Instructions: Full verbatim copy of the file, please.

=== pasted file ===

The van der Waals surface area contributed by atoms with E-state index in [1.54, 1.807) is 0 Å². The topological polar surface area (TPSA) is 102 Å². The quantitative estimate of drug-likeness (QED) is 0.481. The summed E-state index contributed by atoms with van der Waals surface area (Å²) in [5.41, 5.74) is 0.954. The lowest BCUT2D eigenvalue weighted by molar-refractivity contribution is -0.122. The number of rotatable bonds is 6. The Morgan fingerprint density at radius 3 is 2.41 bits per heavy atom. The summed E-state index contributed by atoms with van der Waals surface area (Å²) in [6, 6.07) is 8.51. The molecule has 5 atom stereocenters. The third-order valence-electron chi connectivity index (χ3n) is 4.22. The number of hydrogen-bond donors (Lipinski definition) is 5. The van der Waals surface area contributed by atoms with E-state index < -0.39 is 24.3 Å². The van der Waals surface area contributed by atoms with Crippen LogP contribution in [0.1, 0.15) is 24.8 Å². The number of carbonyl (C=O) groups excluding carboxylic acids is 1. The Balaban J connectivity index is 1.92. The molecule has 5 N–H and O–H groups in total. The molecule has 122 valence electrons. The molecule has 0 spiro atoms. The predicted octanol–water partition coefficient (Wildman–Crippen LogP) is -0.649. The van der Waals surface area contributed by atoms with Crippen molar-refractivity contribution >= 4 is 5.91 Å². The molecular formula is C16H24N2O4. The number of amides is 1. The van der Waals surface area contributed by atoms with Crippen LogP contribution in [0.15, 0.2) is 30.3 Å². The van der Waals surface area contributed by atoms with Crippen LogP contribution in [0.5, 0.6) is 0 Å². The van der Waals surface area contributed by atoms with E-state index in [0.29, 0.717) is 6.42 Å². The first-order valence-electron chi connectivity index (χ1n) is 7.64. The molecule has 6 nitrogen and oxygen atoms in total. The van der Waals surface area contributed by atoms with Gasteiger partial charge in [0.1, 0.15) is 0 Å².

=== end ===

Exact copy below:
The van der Waals surface area contributed by atoms with E-state index in [1.54, 1.807) is 0 Å². The topological polar surface area (TPSA) is 102 Å². The quantitative estimate of drug-likeness (QED) is 0.481. The summed E-state index contributed by atoms with van der Waals surface area (Å²) in [5.41, 5.74) is 0.954. The lowest BCUT2D eigenvalue weighted by molar-refractivity contribution is -0.122. The number of rotatable bonds is 6. The Morgan fingerprint density at radius 3 is 2.41 bits per heavy atom. The summed E-state index contributed by atoms with van der Waals surface area (Å²) in [6, 6.07) is 8.51. The molecule has 5 atom stereocenters. The third-order valence-electron chi connectivity index (χ3n) is 4.22. The number of hydrogen-bond donors (Lipinski definition) is 5. The van der Waals surface area contributed by atoms with E-state index < -0.39 is 24.3 Å². The van der Waals surface area contributed by atoms with Crippen LogP contribution in [0.1, 0.15) is 24.8 Å². The number of carbonyl (C=O) groups excluding carboxylic acids is 1. The Balaban J connectivity index is 1.92. The molecule has 5 N–H and O–H groups in total. The molecule has 122 valence electrons. The molecule has 0 spiro atoms. The predicted octanol–water partition coefficient (Wildman–Crippen LogP) is -0.649. The van der Waals surface area contributed by atoms with Crippen molar-refractivity contribution >= 4 is 5.91 Å². The molecular formula is C16H24N2O4. The number of amides is 1. The van der Waals surface area contributed by atoms with Crippen LogP contribution in [0.15, 0.2) is 30.3 Å². The van der Waals surface area contributed by atoms with Crippen LogP contribution in [0.5, 0.6) is 0 Å². The van der Waals surface area contributed by atoms with E-state index in [0.29, 0.717) is 6.42 Å². The first-order valence-electron chi connectivity index (χ1n) is 7.64. The molecule has 6 nitrogen and oxygen atoms in total. The van der Waals surface area contributed by atoms with Gasteiger partial charge in [0.1, 0.15) is 0 Å².